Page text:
It’s a broadly acknowledged fact that air tightness is a core factor when it comes to producing an energy efficient design strategy. So, why is it an area that still fills many people with dread?
Air tightness is a massive subject here at Buildpass. Time and time again, our articles focusing on the different elements of air tight testing are our most read; it’s clearly a topic you all want to find out more about!
We’ve covered the big, wide world of air tightness in varied ways. From the contractor’s role in air tightness to passing your test first time, it’s our mission to make building airtightness as simple and clear for you to understand – and act upon – as possible.
This week, we thought we’d drill it down further still by looking at those key areas that can be addressed to boost your airtight score and, as a result, play an important role in the journey towards low energy sustainable housing.
Ready? Let’s jump in.
1 – The fabric envelope of the development
Your fabric envelope is essentially your walls, floor and roof. In particular, it’s those junctions that meet between the floor and the wall, and the wall and the roof that can present issues.
It’s crucial to ensure these areas don’t (and won’t in the future) allow for air leakage. Your ability to achieve this will vary considerably depending on your construction system. When it comes to SIPs and ICF, it isn’t too hard. However, timber and masonry makes the job a lot tougher.
As with all areas, you want to make sure any gaps are sealed, blocking leakage into the cavity. This could include:
- Filling mortar joints
- Sealing blockwork with parging layer or wet plaster
- Making sure any gaps at the base of skirting is filled ie with mastic or caulking
Without a design that addresses these huge areas of the dwelling, the home will suffer from serious heat loss and, as a result, massive energy costs.
2 – The windows and doors
When it comes to your windows and doors, addressing your U-Value is a useful tool to keep a lid on your airtightness.
Because, unsurprisingly, your windows and doors can be a hefty source of heat loss. And your design needs to factor in their air tightness lasting for the long haul; not just the date of the assessment.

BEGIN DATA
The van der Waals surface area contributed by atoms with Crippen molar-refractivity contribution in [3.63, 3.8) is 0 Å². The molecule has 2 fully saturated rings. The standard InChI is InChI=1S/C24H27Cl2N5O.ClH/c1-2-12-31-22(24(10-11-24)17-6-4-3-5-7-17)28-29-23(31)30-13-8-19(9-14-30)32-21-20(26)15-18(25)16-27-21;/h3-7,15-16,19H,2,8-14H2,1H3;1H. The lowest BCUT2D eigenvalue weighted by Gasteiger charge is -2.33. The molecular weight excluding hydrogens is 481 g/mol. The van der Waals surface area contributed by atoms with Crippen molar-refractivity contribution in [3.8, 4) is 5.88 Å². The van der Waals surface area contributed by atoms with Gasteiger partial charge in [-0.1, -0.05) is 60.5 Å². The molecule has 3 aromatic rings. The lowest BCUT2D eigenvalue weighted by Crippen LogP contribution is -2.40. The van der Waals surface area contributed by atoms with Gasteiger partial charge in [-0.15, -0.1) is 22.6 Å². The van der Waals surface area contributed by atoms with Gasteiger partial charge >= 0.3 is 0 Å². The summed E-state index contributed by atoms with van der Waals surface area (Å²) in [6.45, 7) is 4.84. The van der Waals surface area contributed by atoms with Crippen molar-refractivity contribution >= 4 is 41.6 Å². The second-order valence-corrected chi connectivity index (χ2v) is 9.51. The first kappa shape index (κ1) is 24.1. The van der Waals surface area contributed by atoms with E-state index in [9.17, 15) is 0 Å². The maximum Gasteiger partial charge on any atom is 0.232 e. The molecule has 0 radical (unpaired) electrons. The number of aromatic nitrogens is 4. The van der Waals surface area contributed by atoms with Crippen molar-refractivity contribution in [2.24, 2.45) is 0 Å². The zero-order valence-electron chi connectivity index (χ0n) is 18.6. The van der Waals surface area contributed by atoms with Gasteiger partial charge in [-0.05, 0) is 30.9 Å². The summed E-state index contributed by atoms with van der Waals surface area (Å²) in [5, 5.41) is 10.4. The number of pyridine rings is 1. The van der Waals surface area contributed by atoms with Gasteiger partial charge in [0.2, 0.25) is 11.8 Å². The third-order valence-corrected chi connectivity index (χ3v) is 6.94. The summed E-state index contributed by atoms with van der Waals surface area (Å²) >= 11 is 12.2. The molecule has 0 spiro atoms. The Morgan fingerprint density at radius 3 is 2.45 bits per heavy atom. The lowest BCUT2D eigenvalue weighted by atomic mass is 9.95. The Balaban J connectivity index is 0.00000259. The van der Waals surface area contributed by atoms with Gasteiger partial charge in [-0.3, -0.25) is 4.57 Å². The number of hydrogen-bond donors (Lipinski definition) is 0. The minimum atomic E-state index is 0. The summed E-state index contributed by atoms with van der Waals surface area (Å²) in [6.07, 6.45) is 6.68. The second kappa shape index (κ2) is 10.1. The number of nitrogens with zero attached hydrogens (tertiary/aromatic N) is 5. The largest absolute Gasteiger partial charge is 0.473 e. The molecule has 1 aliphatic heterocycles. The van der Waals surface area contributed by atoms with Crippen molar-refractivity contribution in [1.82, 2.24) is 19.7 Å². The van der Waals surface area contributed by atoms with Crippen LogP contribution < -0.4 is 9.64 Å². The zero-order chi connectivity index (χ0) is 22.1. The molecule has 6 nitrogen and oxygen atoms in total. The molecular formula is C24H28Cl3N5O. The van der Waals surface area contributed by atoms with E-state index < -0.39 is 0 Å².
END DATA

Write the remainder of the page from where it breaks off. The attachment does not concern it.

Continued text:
Some ways to improve your windows and doors include:
- Implementing air tight seals with solid, continuous ribbons
- Draught-proof all windows and doors by fitting rubber seals tightly and keeping an eye out for gaps around these apertures
- Using double glazing as an absolute minimum
Here, quality really does pay. The higher the standard of your windows and doors, the more likely they will provide you with a dwelling that has minimal air leakage.
3 – Pipes and cables
Luckily, this one is fairly easy to deal with.
You may find holds around the pipes and cables penetrating the building fabric. Of course, you need to identify these and fix them before taking the test. This should also be a rule for gaps within the internal fabric, as these could easily lead to leakage points for external air working its way through the fabric.
The key here is less about your method, and more about your attention to detail. Filling the gaps is simple, but it’s finding them that can be the trickier part.
The more eyes, the better, to help you pass your air tightness test straight away.
4 – Fires and chimneys
There’s no hiding from it: open fires and chimneys are not air tightness’ best friend. In fact, it’s pretty much its’ worst enemy.
The entire purpose of a chimney is to pull air out of the home… which is what we’re trying to prevent.
We’re also quickly approaching the ban impacting wood burners, stoves and open fires coming next year, where owners will no longer be able to buy house coal or wet wood. Maybe now’s the time to decide whether this is something your dwelling needs at all?
5 – Loft hatches
Often leakage will occur from a warm living space through the ceiling into a cold roof loft, so paying attention to the sealing around loft hatches and trap doors is crucial.
It can be a bit of a forgotten area, despite it regularly being the weak link in buildings: the installation of an uninsulated attic hatch can reduce the overall U Value for a ceiling by up to 20%.
You can purchase an insulated loft hatch from the word go, while making sure the sealing is tight and good quality to keep out draughts and reduce air permeability.